By the 1990’s economic strategies have changed and now favored the intensification of trans-border processes of production, exchange and consumption as well as the global expansion of finance, knowledge and the services sector. The creation of a global capitalist market along neo-liberal economic logic went into full swing. The structural adjustment programs of the 1980s which laid the foundation for the rapid integration of national economies into a global market governed had now been overtaken by the rules of an emerging World Trade Organization and of new regional free trade agreements / economic partnership agreements that consolidated a number of disparate bilateral trade and investments treaties of the earlier period. A novel economic blueprint called the Washington Consensus was put in place. After the 1997 Asian financial crisis, a Post-Washington Consensus or an augmented Washington Consensus attempted to present itself as a more benign version. All these economic shifts underpinned the crafting of a new world.

The first decade of the 21st century has been marked so far by two unprecedented critical events: the ‘war on terror’ and the global financial crisis. In the wake of these two events, armed conflict, violence, terrorism, national security, migration and religion; and transnational capital, labour, and economies have come to preoccupy national and international, regional and national politics and given rise to public policies that have had an immediate effect on the lives of ordinary citizens. In their wake, issues of livelihoods, poverty, human rights, freedom of expression and mobility, identity and sexuality have come under pressure and been radically altered.

Today, we hear development economists and policymakers pronouncing the demise of the consensus. This may be true. However, DAWN believes that although the consensus may be dead, a new world had already been born – a world that is full of shaken premises, complicated contradictions, serious fractures, severe backlash, broken consensuses, and uncertain outcomes for the world’s women especially women from the economic South.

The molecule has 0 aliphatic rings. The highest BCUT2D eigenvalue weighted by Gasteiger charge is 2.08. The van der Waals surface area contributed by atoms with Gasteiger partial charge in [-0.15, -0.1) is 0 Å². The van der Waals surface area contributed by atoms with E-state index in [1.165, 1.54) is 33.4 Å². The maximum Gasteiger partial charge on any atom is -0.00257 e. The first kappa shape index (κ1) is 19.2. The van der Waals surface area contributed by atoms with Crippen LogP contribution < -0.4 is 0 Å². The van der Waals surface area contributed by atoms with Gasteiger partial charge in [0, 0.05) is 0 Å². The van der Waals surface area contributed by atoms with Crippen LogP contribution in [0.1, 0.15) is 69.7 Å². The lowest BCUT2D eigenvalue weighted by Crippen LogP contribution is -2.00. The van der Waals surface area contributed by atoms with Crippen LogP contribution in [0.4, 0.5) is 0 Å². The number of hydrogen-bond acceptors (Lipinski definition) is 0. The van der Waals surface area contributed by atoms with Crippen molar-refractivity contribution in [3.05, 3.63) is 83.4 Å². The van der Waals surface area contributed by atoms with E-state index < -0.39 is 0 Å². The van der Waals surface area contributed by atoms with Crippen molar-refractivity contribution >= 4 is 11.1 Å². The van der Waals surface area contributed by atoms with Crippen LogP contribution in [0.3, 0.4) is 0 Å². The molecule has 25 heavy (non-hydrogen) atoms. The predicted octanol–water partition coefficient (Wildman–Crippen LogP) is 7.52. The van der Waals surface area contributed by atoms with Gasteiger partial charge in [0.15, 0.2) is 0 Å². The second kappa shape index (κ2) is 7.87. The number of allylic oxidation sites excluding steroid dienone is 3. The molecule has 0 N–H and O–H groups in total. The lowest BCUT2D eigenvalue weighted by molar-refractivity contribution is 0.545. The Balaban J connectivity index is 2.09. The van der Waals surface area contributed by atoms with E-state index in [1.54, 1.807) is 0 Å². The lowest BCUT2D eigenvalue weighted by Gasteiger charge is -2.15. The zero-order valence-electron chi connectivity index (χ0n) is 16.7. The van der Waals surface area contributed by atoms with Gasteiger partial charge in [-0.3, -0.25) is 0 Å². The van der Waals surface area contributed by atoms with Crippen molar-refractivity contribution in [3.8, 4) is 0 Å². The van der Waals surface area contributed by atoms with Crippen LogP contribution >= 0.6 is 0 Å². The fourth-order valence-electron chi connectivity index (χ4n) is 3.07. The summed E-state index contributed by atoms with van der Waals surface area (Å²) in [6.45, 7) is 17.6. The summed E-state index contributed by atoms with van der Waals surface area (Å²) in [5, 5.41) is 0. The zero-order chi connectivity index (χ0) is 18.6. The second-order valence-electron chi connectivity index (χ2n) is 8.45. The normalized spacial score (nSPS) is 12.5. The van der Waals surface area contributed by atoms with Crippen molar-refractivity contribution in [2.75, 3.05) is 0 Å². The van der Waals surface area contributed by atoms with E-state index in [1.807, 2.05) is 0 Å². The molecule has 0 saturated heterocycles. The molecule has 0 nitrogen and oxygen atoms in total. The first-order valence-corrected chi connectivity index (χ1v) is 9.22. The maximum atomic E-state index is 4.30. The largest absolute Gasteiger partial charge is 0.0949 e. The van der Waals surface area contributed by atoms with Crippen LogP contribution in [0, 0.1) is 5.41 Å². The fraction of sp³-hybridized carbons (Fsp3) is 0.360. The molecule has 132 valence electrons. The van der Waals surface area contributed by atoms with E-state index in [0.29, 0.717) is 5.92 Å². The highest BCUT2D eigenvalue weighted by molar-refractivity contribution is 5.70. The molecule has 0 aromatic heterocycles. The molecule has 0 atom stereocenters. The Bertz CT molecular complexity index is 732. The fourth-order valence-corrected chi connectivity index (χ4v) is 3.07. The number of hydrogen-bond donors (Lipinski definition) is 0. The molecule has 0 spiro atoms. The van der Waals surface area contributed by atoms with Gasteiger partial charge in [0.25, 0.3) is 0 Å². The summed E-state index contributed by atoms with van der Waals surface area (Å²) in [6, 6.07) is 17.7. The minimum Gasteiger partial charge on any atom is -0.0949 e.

What about the current context of multiple converging global crises – economic, financial, food, fuel, which reflects a major crisis – which all point to the unsustainability of the capitalist model of production and consumption.

The threads and thematic issues of the planned DAWN debates derive from the contextual issues discussed above and will revolve around a central question that has been raised by Peggy and Gita in 2004, and has become even more crucial at this juncture: “What is the social project of the global women’s movements and is it larger than identity politics? Does the feminist social project go beyond the project of the movement for global economic justice? And if so, how?”

The DAWN Development Debates 2010 takes place 25 years after DAWN was launched and builds upon two other DAWN publications that followed its seminal work. The first produced at the turn of the century was the “Marketization of Governance: Critical Feminist Perspectives from the South,” edited by Viviene Taylor (2000). In this volume, DAWN called for challenging global economic institutions and re-issued the call for feminists to reclaim governance through alternative visions. The other is “Interlinking Politics, Policy and Women’s Reproductive Rights: A Study of Health Sector Reform, Maternal Mortality and Abortion in Selected Countries of the South,” edited by Sonia Correa (2006).